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American Gangster (2007)

17 Sep

Ridley Scott has turned his hand to a multitude of genres: Sci-Fi, Sword and Scandal Epic, Jingoistic War Film, Factually Dubious Historical Action Spectacular, Feministic Road Movie and whatever ‘Legend’ was supposed to be. Scott is a director with an unerring gift for taking the lacklustre and the hackneyed and swathing it in a carapace of lush, pulchritudinous visuals and dense, arresting backdrops.

‘American Gangster’ is his first foray into the world of the crime drama since the ludicrous ‘80s gloss-fest ‘Black Rain’. Does ‘American Gangster’ rectify this glaring rebuttal to his reputation as the ultimate genre director? In a manner, it does, ‘American Gangster’ is a perfectly proficient piece of film-making, but it isn’t without its faults.

‘American Gangster’ charts the rise of Frank Lucas (Denzel Washington), from local flunky in 1970s Harlem to international druglord and organized crime kingpin. Following the death of his mentor, ‘Bumpy’ Johnson (Clarence Williams III) Lucas vies for control of Harlem with a plethora of rivals – most notably Idris Elba as the cocksure Tango. Lucas begins smuggling a cheap and potent new strain of heroin out of Vietnam, bringing his family from the Carolina sticks to back him up. Parallel to this is the turning point in the life and career of Richie Roberts (Russell Crowe) an ambitious detective and aspiring lawyer swimming in a cesspit of corruption. When he discovers a million dollars in cash in the trunk of a car, he is vilified for deciding to turn it in. After being outcast by his crooked brethren in the force and losing his partner to an overdose, Roberts is asked to head up his own unit, investigating the source of this new drug, named Blue Magic. The higher Lucas rises, the more he contravenes his own rule to remain inconspicuous, which brings him to the attention of the Special Narcotics Bureau, as well as some less upstanding sections of law enforcement.

Washington exudes his customary poise and charisma, solidifying his reputation as the most dependable leading man in Hollywood; it seems that there is no film he cannot elevate by his mere presence. Crowe turns in his best performance since ‘The Insider’, imbued with a focus and pathos missing from his more grandstanding, Oscar-coveting roles. Also of note are the performances of Josh Brolin as the unctuous Trupo – which bears favourable comparison to Nick Nolte’s hard-bitten turn in ‘Q&A’ – Chitewel Ejiofor as Frank’s guileless brother, Huey, Ruby Dee as the long-suffering Mama Lucas and fully paid-up member of the Wu Tang Clan, RZA, as Moses Jones.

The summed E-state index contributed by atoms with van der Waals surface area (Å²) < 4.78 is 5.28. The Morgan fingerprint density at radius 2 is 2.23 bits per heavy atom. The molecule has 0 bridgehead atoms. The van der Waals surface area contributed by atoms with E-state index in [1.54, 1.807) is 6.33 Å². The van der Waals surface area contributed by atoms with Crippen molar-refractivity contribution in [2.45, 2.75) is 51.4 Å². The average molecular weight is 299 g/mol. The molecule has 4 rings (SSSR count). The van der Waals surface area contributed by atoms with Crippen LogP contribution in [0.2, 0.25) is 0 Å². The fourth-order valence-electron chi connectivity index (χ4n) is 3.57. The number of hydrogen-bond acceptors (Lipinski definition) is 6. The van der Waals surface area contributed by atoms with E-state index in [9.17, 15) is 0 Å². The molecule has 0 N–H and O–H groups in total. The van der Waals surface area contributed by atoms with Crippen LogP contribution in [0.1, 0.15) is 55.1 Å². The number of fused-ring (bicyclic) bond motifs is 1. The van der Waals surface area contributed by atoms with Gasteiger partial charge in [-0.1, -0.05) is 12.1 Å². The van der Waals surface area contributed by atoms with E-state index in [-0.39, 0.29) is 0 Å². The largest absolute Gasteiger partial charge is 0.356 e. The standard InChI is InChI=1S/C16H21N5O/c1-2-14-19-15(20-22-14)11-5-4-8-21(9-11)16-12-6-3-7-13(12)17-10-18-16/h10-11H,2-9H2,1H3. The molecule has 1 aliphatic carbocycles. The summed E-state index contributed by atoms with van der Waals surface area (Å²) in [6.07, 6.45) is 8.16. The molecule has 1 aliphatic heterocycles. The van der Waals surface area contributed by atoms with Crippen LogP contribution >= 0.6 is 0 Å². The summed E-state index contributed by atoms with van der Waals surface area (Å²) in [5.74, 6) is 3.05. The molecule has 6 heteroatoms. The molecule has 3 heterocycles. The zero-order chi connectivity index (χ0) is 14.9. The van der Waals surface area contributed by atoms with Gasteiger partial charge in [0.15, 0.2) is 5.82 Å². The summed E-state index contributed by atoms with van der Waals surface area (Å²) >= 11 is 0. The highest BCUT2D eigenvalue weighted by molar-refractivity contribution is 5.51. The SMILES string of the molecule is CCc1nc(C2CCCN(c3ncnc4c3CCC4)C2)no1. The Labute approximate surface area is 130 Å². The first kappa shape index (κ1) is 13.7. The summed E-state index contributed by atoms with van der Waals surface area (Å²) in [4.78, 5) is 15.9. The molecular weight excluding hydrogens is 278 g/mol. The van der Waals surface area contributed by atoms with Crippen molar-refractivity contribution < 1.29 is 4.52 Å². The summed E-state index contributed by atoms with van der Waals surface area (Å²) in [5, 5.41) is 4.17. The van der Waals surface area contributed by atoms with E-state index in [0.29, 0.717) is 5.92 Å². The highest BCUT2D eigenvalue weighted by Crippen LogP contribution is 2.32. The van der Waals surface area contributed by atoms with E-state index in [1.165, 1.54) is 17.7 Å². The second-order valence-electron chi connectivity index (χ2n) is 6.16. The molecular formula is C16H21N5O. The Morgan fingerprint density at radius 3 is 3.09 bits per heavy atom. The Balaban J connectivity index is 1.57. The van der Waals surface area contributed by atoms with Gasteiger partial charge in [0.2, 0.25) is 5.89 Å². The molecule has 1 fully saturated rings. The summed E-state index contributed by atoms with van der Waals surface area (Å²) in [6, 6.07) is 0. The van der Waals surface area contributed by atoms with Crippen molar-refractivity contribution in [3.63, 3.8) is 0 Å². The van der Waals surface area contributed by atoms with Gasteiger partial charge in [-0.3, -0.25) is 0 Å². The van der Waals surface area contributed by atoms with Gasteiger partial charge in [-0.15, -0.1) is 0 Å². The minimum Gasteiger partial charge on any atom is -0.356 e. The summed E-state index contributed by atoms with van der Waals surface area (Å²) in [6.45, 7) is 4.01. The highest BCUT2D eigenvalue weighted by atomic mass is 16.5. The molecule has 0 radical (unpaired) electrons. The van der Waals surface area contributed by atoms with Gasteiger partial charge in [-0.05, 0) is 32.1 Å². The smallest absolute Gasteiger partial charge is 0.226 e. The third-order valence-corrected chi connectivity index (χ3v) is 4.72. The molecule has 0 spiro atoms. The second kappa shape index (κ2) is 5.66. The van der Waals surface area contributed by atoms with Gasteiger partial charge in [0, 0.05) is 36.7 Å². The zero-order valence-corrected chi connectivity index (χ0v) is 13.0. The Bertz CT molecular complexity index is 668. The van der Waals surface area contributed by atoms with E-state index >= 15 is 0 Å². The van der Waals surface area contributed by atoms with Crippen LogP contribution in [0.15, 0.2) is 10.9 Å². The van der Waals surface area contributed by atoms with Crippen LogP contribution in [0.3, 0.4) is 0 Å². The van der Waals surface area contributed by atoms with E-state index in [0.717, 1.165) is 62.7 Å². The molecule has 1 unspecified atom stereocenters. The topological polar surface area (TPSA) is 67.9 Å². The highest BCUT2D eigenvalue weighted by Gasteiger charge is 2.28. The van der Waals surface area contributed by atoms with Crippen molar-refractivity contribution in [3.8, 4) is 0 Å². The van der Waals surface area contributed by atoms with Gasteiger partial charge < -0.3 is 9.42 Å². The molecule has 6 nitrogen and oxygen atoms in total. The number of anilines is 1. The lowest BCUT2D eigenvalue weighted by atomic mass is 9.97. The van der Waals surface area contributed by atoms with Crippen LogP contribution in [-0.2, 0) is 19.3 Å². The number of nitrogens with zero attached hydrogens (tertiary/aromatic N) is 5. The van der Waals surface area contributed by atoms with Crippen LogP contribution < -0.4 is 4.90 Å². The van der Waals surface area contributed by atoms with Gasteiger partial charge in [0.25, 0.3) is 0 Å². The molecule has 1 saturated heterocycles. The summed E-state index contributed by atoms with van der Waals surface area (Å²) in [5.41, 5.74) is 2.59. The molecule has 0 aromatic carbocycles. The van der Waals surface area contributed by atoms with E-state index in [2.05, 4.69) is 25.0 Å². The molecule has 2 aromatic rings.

But not even this profusion of talent can compensate for the feeling that ‘American Gangster’ has nothing at its centre. He may be a great technician, but Scott’s films are not renowned for their emotional depth. A Scorsese or a Lumet may have been able to endow the film with some heart, to unearth some truths in the midst of the chaos and carnage. Indeed, ‘American Gangster’ is at its best when it explores the socio-political factors behind the characters’ actions.

Lucas pursues an idiosyncratic variant of the American Dream; the determination, hard work and entrepreneurialism at the heart of its mythology. He is a portent of the coming decade, of corporate hegemony; Reaganomics incarnate. Roberts, on the other hand, is the honest man whose good intentions go unrewarded, beset at every turn by entreaties to fall in line and look the other way. Sadly, this is not explored in any great detail, taking a backseat to the usual cat-and-mouse template.

‘American Gangster’ draws on all manner of influences, from blaxploitation classics like ‘Superfly’ and ‘Black Caesar’ to New Hollywood gems like ‘Serpico’ and ‘The French Connection’. The problem is that, by invoking these films, it simply serves to remind us how great they are and how ‘American Gangster’ lacks the vivid grittiness, urgency and brutality of its progenitors, feeling more like a compilation of classic clips than a coherent whole.

Like anything Ridley Scott is involved in, it looks amazing, but its resplendence is part of its weakness, with the trademark ‘Scott sheen’ having a distancing effect, wrapping the characters in a layer of honey. Another shortcoming is Steve Zaillian’s screenplay, which does little to rectify some of the clichés that have bedevilled the genre: the violent, ruthless ganglord who is a devoted family man at heart, the obsessed cop whose personal life is falling apart around him, etc. While it at least resists the temptation to glorify the ugly realities of Lucas’s milieu or present a black-and-white morality, it treads a familiar path and it’s disheartening to see so many archetypes being perpetuated yet again.

A little more ‘artistic license’ could have benefited the denouement; the scenes between Washington and Crowe fall below expectation after so much build up. Strict verisimilitude is not always the preferred course. The end result is a sprawling endeavor with epic pretensions and a misplaced sense of importance for what is essentially a stylized, big budget B movie.

Denzel and Russell recreate their favourite scene from 'Heat'.

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